• One patient achieved a complete response (CR) and remained in remission six months after completion of the trial and discontinuation of all anti-CLL therapy. In addition, three patients met radiographic and hematologic response criteria for Clinical CR.
  • Five patients had stable disease.
  • The total clinical benefit rate was 100%.
  • None of the patients died or saw their disease progress.
  • Patients achieved responses rapidly, with 68% of patients achieving a clinical response by three months on the combination therapy.
  • The rise in leukemic cell counts that is typically seen in the first six months with ibrutinib by itself was blunted with the addition of cirmtuzumab, and leukemic cell counts returned toward baseline and normal levels rapidly.

You can read more about these results in the official press release.

Rocket Pharmaceuticals

Last, but not least, Rocket Pharmaceuticals presented results at the 2019 ASH Conference related to a CIRM-funded trial for Leukocyte Adhesion Deficiency-I (LAD-I), a rare pediatric disease caused by a mutation in a specific gene that affects the body’s ability to combat infections. As a result, there is low expression of neutrophil (CD18). The company is testing a treatment that uses a patient’s own blood stem cells and inserts a functional version of the gene.  These modified stem cells are then reintroduced back into the patient. The goal is to establish functional immune cells, enabling the body to combat infections.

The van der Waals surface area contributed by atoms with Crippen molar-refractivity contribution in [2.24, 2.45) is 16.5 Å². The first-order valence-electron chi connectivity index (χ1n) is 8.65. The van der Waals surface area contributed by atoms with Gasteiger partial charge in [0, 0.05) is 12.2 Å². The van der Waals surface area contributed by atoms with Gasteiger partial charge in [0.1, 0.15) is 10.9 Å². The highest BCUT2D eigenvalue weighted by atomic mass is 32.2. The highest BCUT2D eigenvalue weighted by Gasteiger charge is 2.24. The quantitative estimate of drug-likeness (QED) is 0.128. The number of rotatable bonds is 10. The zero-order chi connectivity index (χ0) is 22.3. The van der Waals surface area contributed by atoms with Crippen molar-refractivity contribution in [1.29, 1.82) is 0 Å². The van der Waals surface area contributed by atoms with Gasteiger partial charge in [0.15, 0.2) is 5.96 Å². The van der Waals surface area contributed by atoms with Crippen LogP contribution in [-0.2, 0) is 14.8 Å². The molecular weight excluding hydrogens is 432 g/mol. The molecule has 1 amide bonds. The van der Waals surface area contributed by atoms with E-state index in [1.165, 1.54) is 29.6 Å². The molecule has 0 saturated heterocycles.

Here are some of the highlights from the presentation:

  • Initial results from the first pediatric patient treated demonstrate early evidence of safety and potential effectiveness. 
  • The patient exhibited early signs of engraftment
  •  The patient also displayed visible improvement of multiple disease-related skin lesions after receiving therapy
  •  No safety issues related to administration have been identified

More detailed results on this trial are available via the news release.